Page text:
Do you have the heart for cycling?

We're only as fit as our genes allow.


I experienced a nasty curveball on August 27: a quick trip to the emergency room for what felt like a heart attack. After an emergency angioplasty, multiple blood tests, ongoing electrocardiogram (EKG) tests, an ultrasound, chest x-rays, CT scan, blood pressure checks, morphine drip and a nytroglycerine pill under the tongue, I was back home, ready to face another day, but with a little trepidation.


What on earth happened?

I’m a very healthy, bicycle-riding, 41-year-old former soccer player and lifelong athlete. I’m the only dad in my kids’ schools who’s paid to play with and ride bicycles. But, this was the second time in 30 months I’ve experienced what felt like someone trying to pry my sternum away from my chest with an ice pick. This time, I turned gray and couldn’t catch a breath without severe chest pain. Thankfully, El Camino Hospital is less than two miles away, and I was able to get the attention I needed.

Powerbar founder Brian Maxwell wasn’t so fortunate. The 51-year-old former world class marathon runner sold his company to Nestle for US$375 million in 2000, and collapsed on the steps of a Marin County post office in March of 2004. He died of an apparent heart attack, which, according to the cardiologist who took care of me at El Camino, could have been averted if Maxwell would have been tested. The doctor thought Maxwell’s heart condition was hereditary, so despite his apparent excellent health and wealth, it was just a matter of time.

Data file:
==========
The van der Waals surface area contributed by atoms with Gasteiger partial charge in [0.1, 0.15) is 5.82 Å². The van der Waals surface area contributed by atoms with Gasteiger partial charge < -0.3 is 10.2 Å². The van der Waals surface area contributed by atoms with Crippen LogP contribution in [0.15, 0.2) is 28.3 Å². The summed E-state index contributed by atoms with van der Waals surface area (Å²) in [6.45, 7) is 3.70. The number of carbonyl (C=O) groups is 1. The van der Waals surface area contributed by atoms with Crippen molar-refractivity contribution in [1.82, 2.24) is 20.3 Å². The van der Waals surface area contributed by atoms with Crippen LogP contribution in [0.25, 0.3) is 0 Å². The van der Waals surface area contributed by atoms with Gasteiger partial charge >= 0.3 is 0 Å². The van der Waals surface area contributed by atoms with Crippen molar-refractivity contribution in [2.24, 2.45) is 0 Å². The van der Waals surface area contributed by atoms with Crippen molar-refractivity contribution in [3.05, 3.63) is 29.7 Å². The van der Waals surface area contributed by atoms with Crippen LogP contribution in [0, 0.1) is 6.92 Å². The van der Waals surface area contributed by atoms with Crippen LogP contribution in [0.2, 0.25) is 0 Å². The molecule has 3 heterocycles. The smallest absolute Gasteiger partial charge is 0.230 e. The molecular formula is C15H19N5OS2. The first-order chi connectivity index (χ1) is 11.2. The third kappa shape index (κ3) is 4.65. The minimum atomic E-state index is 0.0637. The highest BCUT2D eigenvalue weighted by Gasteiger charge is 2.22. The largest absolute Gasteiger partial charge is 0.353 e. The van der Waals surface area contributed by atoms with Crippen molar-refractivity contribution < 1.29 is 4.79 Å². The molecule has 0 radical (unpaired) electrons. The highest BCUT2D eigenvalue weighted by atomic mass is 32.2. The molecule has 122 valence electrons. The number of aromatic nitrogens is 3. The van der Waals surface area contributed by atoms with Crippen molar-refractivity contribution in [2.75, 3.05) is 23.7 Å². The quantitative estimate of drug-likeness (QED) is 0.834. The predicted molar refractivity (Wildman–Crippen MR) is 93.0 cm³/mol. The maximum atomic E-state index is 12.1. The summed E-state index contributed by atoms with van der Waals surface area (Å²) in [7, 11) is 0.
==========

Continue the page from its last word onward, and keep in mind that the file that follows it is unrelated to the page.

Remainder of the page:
The cardiologist put me through the battery of aformentioned tests to eliminate what it wasn’t: a heart attack, blood clot or stroke. According to tests and a follow-up EKG a week later, I experienced a sudden shock to my pericardium, the sac surrounding the heart. He described it as a force field of sorts, designed to protect the heart.

One major benefit of having the angioplasty was finding out I have clear arteries and a clean bill of health from the inside out. My bout of pericarditis was the body’s way of telling me something was wrong, and according to my family physician, there’s a bit of stress lingering in my life, and should be addressed with more exercise.

Looks like a legitimate prescription to ride more, eh?

Realizing my mortality, I’ve decided to balance my time more wisely, pay better attention to my aging body, and do what most men aren’t fond of: visit the doctor for preventative maintenance. It’s the smart thing to do with our bicycles, so why not our bodies? Please do the same.


See you on the road!